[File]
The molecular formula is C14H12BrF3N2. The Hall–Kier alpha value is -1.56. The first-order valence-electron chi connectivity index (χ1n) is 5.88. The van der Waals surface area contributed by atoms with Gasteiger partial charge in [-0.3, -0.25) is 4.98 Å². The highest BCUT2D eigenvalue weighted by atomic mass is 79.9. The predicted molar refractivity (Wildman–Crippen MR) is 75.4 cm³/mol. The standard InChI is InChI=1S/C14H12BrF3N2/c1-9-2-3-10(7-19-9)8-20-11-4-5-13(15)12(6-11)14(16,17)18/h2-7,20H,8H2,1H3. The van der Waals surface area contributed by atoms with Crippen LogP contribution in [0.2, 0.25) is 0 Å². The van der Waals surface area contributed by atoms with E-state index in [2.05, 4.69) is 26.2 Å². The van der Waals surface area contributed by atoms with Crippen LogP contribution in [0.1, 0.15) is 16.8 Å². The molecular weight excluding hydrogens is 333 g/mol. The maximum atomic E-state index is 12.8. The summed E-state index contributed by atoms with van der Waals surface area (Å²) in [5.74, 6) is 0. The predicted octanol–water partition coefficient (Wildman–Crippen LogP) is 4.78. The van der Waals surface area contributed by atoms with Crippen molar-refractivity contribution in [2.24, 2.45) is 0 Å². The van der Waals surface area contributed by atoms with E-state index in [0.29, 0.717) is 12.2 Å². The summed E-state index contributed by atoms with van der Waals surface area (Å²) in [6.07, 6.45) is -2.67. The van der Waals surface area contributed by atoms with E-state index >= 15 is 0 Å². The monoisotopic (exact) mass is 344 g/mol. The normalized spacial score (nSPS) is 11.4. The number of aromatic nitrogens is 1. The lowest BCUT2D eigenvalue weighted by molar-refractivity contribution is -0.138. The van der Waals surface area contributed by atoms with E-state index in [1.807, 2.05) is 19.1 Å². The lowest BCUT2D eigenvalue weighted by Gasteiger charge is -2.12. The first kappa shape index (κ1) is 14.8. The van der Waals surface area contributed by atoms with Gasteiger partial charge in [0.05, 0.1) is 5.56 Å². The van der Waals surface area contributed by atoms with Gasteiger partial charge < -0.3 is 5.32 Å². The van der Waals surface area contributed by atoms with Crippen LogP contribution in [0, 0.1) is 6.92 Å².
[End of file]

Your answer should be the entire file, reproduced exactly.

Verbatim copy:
The molecular formula is C14H12BrF3N2. The Hall–Kier alpha value is -1.56. The first-order valence-electron chi connectivity index (χ1n) is 5.88. The van der Waals surface area contributed by atoms with Gasteiger partial charge in [-0.3, -0.25) is 4.98 Å². The highest BCUT2D eigenvalue weighted by atomic mass is 79.9. The predicted molar refractivity (Wildman–Crippen MR) is 75.4 cm³/mol. The standard InChI is InChI=1S/C14H12BrF3N2/c1-9-2-3-10(7-19-9)8-20-11-4-5-13(15)12(6-11)14(16,17)18/h2-7,20H,8H2,1H3. The van der Waals surface area contributed by atoms with Crippen LogP contribution in [0.2, 0.25) is 0 Å². The van der Waals surface area contributed by atoms with E-state index in [2.05, 4.69) is 26.2 Å². The van der Waals surface area contributed by atoms with Crippen LogP contribution in [0.1, 0.15) is 16.8 Å². The molecular weight excluding hydrogens is 333 g/mol. The maximum atomic E-state index is 12.8. The summed E-state index contributed by atoms with van der Waals surface area (Å²) in [5.74, 6) is 0. The predicted octanol–water partition coefficient (Wildman–Crippen LogP) is 4.78. The van der Waals surface area contributed by atoms with Crippen molar-refractivity contribution in [2.24, 2.45) is 0 Å². The van der Waals surface area contributed by atoms with E-state index in [0.29, 0.717) is 12.2 Å². The summed E-state index contributed by atoms with van der Waals surface area (Å²) in [6.07, 6.45) is -2.67. The van der Waals surface area contributed by atoms with E-state index >= 15 is 0 Å². The monoisotopic (exact) mass is 344 g/mol. The normalized spacial score (nSPS) is 11.4. The number of aromatic nitrogens is 1. The lowest BCUT2D eigenvalue weighted by molar-refractivity contribution is -0.138. The van der Waals surface area contributed by atoms with E-state index in [1.807, 2.05) is 19.1 Å². The lowest BCUT2D eigenvalue weighted by Gasteiger charge is -2.12. The first kappa shape index (κ1) is 14.8. The van der Waals surface area contributed by atoms with Gasteiger partial charge in [0.05, 0.1) is 5.56 Å². The van der Waals surface area contributed by atoms with Gasteiger partial charge < -0.3 is 5.32 Å². The van der Waals surface area contributed by atoms with Crippen LogP contribution in [0, 0.1) is 6.92 Å².